5. A Serious Event that is within statistical norms or within benchmarks available in the clinical literature must still be reported. There is nothing in the law that allows for reporting Serious Events only when they exceed a statistical norm or benchmark.

 6. A Serious Event can include an unanticipated event, occurrence or situation that: a) hastens death (as in a terminally ill patient); or b) exacerbates a preexisting condition requiring additional health care services.

 7. The event, occurrence or situation that caused the death or unanticipated injury may be unknown but may still constitute a Serious Event. For example, a healthy (ASA I) patient undergoing elective surgery dies unexpectedly during the procedure and the cause of death is unknown.

 8. Any unnecessary invasive procedure or invasive procedure performed in error that carries risk for the patient constitutes an injury and performance of the correct or intended procedure then constitutes additional healthcare services. These occurrences are Serious Events.

 9. Additional healthcare services:

 a. If a patient sustains an unanticipated injury for which no additional healthcare services are possible, but treatment would be provided if options were available, this is considered a Serious Event.

 b. If a patient sustains an unanticipated injury and additional healthcare services are possible, but the risk of those services outweighs the negative consequences of the injury, this is considered a Serious Event.

 c. If additional healthcare services are required to treat an unanticipated injury and these additional healthcare services are not provided either because of unintentional omission or because the patient declines treatment, the occurrence is still a Serious Event.

Exclusions

 10. Deaths or injuries resulting from the patient's disease, in the absence of a contributing event, occurrence or situation, are not Serious Events.

 11. It is not necessary to report a Serious Event that occurred in another healthcare setting. If the facility discovers a Serious Event that occurred in another facility, the facility is strongly encouraged to notify the other facility.

 12. A mid-procedure change in the plan of care in response to new information discovered during the procedure does not constitute an injury.

 13. Additional healthcare services:

 a. Healthcare services provided to prevent an injury from occurring are excluded from this term for the purpose of Serious Event determinations.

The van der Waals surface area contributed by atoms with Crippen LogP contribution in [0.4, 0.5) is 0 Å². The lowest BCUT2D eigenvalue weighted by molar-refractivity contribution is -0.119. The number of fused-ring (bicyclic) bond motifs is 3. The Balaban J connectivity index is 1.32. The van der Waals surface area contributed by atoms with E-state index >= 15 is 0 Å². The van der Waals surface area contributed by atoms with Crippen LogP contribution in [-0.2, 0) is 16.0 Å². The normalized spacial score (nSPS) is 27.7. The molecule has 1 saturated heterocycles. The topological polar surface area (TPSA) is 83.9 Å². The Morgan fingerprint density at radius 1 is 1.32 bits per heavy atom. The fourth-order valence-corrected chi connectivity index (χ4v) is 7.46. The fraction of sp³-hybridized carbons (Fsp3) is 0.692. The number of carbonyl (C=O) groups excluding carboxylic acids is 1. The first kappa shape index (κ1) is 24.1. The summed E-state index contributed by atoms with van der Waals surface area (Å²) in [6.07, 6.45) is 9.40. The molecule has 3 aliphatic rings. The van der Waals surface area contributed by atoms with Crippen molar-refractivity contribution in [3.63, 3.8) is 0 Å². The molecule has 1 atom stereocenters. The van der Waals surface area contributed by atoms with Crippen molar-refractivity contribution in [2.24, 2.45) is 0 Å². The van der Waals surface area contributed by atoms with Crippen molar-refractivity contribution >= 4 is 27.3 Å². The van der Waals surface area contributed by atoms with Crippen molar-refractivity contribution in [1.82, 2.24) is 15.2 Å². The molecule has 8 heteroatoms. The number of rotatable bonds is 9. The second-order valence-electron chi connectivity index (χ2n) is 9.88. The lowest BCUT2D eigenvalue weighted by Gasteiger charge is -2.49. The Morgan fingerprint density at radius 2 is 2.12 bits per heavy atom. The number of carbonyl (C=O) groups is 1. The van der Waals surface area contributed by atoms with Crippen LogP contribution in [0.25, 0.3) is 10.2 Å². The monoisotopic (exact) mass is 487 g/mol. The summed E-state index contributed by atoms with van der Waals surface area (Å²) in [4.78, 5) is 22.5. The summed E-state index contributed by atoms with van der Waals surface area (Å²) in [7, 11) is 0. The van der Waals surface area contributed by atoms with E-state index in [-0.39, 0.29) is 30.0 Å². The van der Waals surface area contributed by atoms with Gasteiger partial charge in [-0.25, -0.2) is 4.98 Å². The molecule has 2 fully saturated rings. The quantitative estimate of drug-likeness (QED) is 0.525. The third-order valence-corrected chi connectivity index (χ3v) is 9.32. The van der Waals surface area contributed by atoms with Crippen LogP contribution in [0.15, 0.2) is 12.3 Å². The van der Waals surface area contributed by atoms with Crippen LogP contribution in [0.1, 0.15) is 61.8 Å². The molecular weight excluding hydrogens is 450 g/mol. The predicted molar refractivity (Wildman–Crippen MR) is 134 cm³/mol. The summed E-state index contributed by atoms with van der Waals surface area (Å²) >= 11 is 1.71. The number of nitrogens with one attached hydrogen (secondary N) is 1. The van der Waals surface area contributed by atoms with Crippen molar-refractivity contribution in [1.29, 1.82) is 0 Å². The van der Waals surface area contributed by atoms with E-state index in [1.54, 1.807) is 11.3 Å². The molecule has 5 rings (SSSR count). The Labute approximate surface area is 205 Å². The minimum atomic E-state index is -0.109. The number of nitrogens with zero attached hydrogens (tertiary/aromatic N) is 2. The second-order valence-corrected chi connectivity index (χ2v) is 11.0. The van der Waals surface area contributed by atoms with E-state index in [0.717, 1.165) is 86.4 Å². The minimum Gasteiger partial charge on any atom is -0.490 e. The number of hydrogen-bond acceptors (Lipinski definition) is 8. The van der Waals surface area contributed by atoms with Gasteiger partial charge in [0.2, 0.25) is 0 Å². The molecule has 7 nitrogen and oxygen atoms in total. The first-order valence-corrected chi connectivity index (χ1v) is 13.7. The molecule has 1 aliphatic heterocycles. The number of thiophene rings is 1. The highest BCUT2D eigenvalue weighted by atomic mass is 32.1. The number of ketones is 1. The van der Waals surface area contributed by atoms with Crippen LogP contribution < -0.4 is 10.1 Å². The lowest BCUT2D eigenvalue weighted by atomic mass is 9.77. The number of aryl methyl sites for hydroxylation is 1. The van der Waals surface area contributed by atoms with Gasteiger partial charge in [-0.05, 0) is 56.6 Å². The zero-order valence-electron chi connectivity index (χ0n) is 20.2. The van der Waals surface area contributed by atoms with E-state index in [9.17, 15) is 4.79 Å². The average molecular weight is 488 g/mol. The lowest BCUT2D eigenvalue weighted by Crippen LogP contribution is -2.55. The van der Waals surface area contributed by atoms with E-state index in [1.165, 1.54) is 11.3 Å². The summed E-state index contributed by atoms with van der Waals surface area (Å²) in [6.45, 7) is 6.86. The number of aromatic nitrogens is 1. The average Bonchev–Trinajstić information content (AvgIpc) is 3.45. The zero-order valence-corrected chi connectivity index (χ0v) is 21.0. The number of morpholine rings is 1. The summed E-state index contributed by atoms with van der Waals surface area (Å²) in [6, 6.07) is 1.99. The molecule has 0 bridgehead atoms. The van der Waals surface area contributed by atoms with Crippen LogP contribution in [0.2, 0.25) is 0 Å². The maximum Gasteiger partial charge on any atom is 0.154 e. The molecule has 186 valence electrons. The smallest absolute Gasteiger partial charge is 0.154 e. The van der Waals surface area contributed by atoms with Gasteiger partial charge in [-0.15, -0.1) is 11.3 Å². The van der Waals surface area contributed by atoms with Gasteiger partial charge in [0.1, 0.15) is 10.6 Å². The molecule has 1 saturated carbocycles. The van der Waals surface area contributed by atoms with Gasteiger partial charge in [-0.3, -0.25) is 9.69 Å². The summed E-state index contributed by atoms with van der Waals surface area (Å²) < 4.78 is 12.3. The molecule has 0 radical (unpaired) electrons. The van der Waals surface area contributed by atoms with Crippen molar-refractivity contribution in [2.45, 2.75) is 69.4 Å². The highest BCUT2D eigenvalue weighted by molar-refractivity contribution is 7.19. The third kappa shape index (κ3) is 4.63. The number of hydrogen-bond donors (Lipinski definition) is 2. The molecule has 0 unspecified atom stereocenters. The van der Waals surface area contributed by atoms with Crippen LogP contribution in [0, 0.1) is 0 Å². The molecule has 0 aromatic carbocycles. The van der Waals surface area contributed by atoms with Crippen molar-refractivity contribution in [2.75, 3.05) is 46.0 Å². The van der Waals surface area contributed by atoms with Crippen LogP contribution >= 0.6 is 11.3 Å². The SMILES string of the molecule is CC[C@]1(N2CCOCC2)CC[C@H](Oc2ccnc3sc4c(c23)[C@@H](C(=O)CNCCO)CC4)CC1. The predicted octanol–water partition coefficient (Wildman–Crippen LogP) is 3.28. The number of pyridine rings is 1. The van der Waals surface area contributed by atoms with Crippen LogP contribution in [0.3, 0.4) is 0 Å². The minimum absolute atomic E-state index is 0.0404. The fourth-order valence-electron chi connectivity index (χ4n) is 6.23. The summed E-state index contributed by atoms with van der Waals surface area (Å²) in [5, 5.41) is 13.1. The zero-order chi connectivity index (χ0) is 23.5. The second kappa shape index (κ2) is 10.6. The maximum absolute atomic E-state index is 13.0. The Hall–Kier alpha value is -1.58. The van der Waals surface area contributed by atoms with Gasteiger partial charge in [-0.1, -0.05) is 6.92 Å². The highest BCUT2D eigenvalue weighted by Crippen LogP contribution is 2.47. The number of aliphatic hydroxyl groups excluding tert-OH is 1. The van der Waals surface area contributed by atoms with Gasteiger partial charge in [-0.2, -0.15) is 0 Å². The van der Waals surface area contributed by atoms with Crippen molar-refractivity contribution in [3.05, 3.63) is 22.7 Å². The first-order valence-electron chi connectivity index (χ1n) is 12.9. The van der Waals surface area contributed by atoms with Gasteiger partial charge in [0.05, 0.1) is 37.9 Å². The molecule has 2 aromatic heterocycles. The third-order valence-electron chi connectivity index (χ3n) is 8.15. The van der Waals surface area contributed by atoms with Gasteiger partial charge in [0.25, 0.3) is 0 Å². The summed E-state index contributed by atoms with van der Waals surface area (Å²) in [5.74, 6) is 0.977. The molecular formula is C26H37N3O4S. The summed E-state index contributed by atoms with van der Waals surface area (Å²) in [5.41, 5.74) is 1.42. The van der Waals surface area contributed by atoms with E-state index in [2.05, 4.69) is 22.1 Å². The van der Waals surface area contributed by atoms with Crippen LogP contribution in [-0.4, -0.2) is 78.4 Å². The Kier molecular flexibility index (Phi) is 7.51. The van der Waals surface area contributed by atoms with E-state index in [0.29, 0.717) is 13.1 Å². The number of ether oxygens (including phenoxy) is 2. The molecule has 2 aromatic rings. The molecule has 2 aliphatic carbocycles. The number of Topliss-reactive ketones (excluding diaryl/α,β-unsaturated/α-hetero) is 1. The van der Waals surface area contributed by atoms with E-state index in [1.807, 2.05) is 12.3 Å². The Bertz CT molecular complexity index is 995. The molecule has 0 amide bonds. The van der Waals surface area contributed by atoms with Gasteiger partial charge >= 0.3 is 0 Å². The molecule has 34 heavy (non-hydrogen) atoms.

b. Services that could be provided by someone other than a licensed healthcare practitioner outside the clinical setting—essentially, first aid care—do not constitute additional healthcare services.

 c. Noninvasive diagnostic services provided to rule out an injury (for example, x-ray following a fall) do not constitute additional healthcare services for purposes of the Serious Event determination.

Reporting of Specific Types of Events

 14. Restraints and seclusion:

 a. Restraint-related or seclusion-related death or injury (that is, in which the restraints or seclusion played a role in the death or injury) are reportable as Serious Events.

 b. Restraints or seclusion may be involved in Incidents in which there is no death or injury requiring additional healthcare services (for example, failure to timely remove restraints or end seclusion following physician order, finding patients in unsafe position while in restraints).

 c. Any death in restraints or in which restraints were used within 24 hours of death (other than soft wrist restraints) in which the restraints are not suspected of playing a role are reportable as ''Other.''

 15. Suicide and Other Forms of Patient Self-Harm:

 a. Suicide attempts that result in death or injury requiring additional healthcare services are reportable as Serious Events. Suicide attempts not resulting in injury requiring additional healthcare services are reportable as Infrastructure Failures.

 b. Other forms of intentional self-harm that result in injury requiring additional healthcare services are reportable as Serious Events. Other forms of intentional self-harm not resulting in injury requiring additional healthcare services may be reportable as Incidents.

 16. Inter-Hospital and Intra-Hospital Patient Transfers:

 a. Patient transfers are reportable only when they involve an event that meets one of the three definitions in MCARE: Serious Event, Incident or Infrastructure Failure. Routine intra-hospital transfers to higher levels of care due to changes in the patient's condition—in the absence of a precipitating event that would meet the definition of a Serious Event, Incident or Infrastructure Failure—are not reportable.

 b. Routine intra-hospital transfers between nearby buildings for specialized testing or other services in the normal course of treatment are not reportable.

 c. Unanticipated intra-hospital transfers to higher levels of care due to an error or unanticipated complication of care are reportable as a Serious Event.